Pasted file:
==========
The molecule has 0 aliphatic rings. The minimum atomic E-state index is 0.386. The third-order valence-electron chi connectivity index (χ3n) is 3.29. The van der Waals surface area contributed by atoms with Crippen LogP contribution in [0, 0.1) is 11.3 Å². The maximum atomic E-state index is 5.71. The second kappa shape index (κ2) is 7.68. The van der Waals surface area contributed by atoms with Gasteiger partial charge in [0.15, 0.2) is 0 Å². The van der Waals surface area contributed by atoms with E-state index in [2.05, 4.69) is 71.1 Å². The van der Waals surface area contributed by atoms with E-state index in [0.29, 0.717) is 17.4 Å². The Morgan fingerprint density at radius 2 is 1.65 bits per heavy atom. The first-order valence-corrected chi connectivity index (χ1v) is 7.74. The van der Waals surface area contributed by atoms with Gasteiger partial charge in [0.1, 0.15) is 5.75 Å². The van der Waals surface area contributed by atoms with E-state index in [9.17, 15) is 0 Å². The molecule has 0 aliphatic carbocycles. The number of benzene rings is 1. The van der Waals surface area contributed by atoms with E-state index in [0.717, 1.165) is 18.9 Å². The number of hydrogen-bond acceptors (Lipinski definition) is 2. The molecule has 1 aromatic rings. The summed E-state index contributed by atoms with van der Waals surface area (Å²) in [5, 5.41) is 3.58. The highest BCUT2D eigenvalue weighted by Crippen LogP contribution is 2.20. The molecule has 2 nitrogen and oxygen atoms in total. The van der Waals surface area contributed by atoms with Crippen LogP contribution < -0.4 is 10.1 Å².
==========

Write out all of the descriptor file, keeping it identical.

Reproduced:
The molecule has 0 aliphatic rings. The minimum atomic E-state index is 0.386. The third-order valence-electron chi connectivity index (χ3n) is 3.29. The van der Waals surface area contributed by atoms with Crippen LogP contribution in [0, 0.1) is 11.3 Å². The maximum atomic E-state index is 5.71. The second kappa shape index (κ2) is 7.68. The van der Waals surface area contributed by atoms with Gasteiger partial charge in [0.15, 0.2) is 0 Å². The van der Waals surface area contributed by atoms with E-state index in [2.05, 4.69) is 71.1 Å². The van der Waals surface area contributed by atoms with E-state index in [0.29, 0.717) is 17.4 Å². The Morgan fingerprint density at radius 2 is 1.65 bits per heavy atom. The first-order valence-corrected chi connectivity index (χ1v) is 7.74. The van der Waals surface area contributed by atoms with Gasteiger partial charge in [0.1, 0.15) is 5.75 Å². The van der Waals surface area contributed by atoms with E-state index in [9.17, 15) is 0 Å². The molecule has 0 aliphatic carbocycles. The number of benzene rings is 1. The van der Waals surface area contributed by atoms with E-state index in [0.717, 1.165) is 18.9 Å². The number of hydrogen-bond acceptors (Lipinski definition) is 2. The molecule has 1 aromatic rings. The summed E-state index contributed by atoms with van der Waals surface area (Å²) in [5, 5.41) is 3.58. The highest BCUT2D eigenvalue weighted by Crippen LogP contribution is 2.20. The molecule has 2 nitrogen and oxygen atoms in total. The van der Waals surface area contributed by atoms with Crippen LogP contribution < -0.4 is 10.1 Å².